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The present invention is directed to a process for the coproduction of purified benzene and ethylene. The method comprises providing a first mixture comprising benzene, toluene, and one or more C6 to C7 non-aromatics. This first mixture preferably comes from a refinery source, but can alternatively come from any other appropriate source. The majority of the benzene and the one or more C6 to C7 non-aromatics are separated from the majority of the toluene to form a second mixture containing benzene and at least a portion of the one or more C6 to C7 non-aromatics. Thereafter, at least about 80%, preferably at least about 95%, of the C6 to C7 non-aromatics in the second mixture are cracked while maintaining essentially no cracking of benzene to produce a cracked product containing ethylene, propylene and pyrolysis gasoline comprising C5 to C8 olefins, di-olefins and benzene. The pyrolysis gasoline is fractionated to form a purified benzene product comprising at least about 80 wt %, preferably at least about 98 wt %, benzene.
In accordance with the inventive method, stabilized reformate after C3/C4 and light ends removal proceeds to a deheptanizer column, producing overhead benzene rich fraction of about 100-210° F. boiling range and toluene rich as a bottom product. The key components of the fractionation are toluene, with an atmospheric boiling temperature of 231° F., and n-heptane, with an atmospheric boiling temperature of 200° F. The 100-210° F. fraction, which contains from about 12 to about 50 wt %, preferably from about 20 to about 35 wt %, benzene and essentially no toluene, xylenes and heavy C9+, aromatics, is introduced as a feed or a partial feed to a steam cracker. In accordance with the invention, the benzene in the feed goes unaffected through the cracker due to the_short residence time in the cracking coil in the furnace and without significant coking on the surface of furnace coil, which operates at about 1,525° F. This is different than_common feeds to naphtha crackers, which typically comprise 1-2 wt % benzene along with 3-5 wt % toluene, 0.5-1 wt % C8 aromatics and 3-5 wt % heavy, C9+ aromatics. It has been known that liquid feeds that are high in aromatics are more susceptible to coking than low aromatic feeds and would require more frequent decoking operations. However, benzene alone, as sole aromatic in the_feed, would not contribute to the coking associated with aromatics. It is known that the coking mechanism is driven by free radical and paraffinic chains on aromatics as well as multi ring aromatics. Therefore, benzene as such is presumed to be by far less reactive to coking. The introduction of benzene would slightly increase the firing duty in the cracking furnace and steam consumption to allow for evaporation and sensible heat losses. The pyrolysis gasoline C5-C8 cut that results from cracking this benzene rich material would be of over 75 wt % benzene, as opposed to 30 wt % benzene in normal pyrolysis gasoline. The balance contains 7 to 15 wt % toluene and C8 aromatics and 7 to 15 wt % C5 to C8 non aromatics. Downstream fractionation of the benzene results in about 98% recovery per pass, while over 90 wt % of other materials are separated, producing close to 98 wt % benzene. As noted, this benzene could be a raw material for production of ethylbenzene or cumene and perhaps even cyclohexane. The ethylbenzene could be used for production of styrene by either dehydrogenation or by coproduction of propylene oxide, which can further be polymerized to polystyrene, as is commonly known in the industry.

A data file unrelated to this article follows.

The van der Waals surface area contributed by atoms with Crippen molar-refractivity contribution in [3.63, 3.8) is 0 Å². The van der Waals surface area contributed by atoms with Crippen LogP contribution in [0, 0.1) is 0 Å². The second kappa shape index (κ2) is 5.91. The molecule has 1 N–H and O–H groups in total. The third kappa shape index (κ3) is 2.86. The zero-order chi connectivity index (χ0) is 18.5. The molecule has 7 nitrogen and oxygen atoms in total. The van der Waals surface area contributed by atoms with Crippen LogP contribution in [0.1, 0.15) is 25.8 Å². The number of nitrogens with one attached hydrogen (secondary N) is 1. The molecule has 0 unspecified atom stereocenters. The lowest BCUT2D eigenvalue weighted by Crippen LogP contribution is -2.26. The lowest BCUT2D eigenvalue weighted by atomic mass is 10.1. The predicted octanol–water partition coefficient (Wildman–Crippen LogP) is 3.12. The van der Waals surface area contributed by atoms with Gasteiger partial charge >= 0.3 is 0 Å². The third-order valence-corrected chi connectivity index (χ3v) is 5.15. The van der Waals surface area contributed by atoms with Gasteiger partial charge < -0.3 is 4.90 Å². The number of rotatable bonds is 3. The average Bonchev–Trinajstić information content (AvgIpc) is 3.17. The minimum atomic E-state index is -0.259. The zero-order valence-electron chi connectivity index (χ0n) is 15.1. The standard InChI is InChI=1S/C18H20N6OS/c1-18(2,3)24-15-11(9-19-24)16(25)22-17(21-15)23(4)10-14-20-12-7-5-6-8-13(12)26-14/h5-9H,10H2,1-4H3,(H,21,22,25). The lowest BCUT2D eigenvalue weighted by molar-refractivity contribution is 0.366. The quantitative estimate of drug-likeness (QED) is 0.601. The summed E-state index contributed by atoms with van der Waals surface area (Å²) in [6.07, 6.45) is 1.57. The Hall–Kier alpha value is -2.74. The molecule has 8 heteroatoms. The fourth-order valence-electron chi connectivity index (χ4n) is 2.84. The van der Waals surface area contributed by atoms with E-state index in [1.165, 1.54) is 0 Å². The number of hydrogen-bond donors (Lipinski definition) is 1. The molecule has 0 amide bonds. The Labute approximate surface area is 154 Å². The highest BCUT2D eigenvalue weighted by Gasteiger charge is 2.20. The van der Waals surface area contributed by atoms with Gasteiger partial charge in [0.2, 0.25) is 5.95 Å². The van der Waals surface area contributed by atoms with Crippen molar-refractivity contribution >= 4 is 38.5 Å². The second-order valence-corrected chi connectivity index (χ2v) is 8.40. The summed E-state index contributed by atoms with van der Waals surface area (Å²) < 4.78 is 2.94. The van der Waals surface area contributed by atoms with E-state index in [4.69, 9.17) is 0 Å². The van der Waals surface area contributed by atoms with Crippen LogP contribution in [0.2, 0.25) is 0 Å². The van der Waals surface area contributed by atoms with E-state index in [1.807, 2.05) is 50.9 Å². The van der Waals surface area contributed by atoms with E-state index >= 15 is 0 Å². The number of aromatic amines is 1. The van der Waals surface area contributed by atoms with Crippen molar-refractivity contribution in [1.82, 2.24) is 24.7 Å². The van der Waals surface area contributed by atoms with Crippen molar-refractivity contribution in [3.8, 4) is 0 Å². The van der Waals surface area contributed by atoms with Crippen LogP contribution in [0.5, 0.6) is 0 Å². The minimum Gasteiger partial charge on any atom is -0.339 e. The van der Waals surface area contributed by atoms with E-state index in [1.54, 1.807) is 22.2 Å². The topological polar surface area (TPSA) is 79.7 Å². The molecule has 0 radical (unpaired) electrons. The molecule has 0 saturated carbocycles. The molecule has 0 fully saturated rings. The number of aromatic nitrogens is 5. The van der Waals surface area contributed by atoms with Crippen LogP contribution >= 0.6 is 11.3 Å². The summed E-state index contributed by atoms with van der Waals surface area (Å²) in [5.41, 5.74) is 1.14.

The benzene rich light reformate (Stream 2) serves as a partial feed to the steam cracker (1), preferably a specially dedicated liquid cracking furnace if the rest of the feed comprises C2/C3. Raw materials for olefin product are also fed to the steam cracker (1), namely, a gas feed containing ethane and propane (Stream 5) and a recycle stream (Stream 6) from fractionation (3) that occurs later in the process, discussed further below, which also contains ethane and propane. Cracking of other liquid feeds, such as naphtha or gas oil, is also an option in accordance with the invention. One product from the steam cracker (1) is heavy pyrolysis fuel oil, which is separated from the cracking zone (Stream 8) and passed to a quench oil system (not shown). Another product, cracked gas containing olefins, hydrogen, methane and C2 to C6 at about 5 to 10 psig (Stream 7), is compressed in compressor coolers (2), preferably in 4 to 5 stages, to 400 to 600, preferably 520, psig, which includes intercooling, caustic wash and stripping of ethylene from the condensate. Almost all C6+ pyrolysis gasoline and much of the C5 are condensed in the compressor coolers. All light cracked material, including a portion of C5, are fractionated in a fractionation section (3), where ethylene (Stream 9) is recovered by refrigerated fractionation and propylene (Stream 10) and C4 mix (Stream 11) are each recovered by warm fractionation. Hydrogen product (Stream 12) as needed is separated from methane and CO by pressure swing adsorption (PSA). Methane rich fuel gas (Stream 13) is recovered and routed as fuel to the steam cracker (1). An outside fuel gas header (not shown) provides any fuel deficiency or accepts any excess of fuel, depending on hydrogen recovery and the overall heat balance.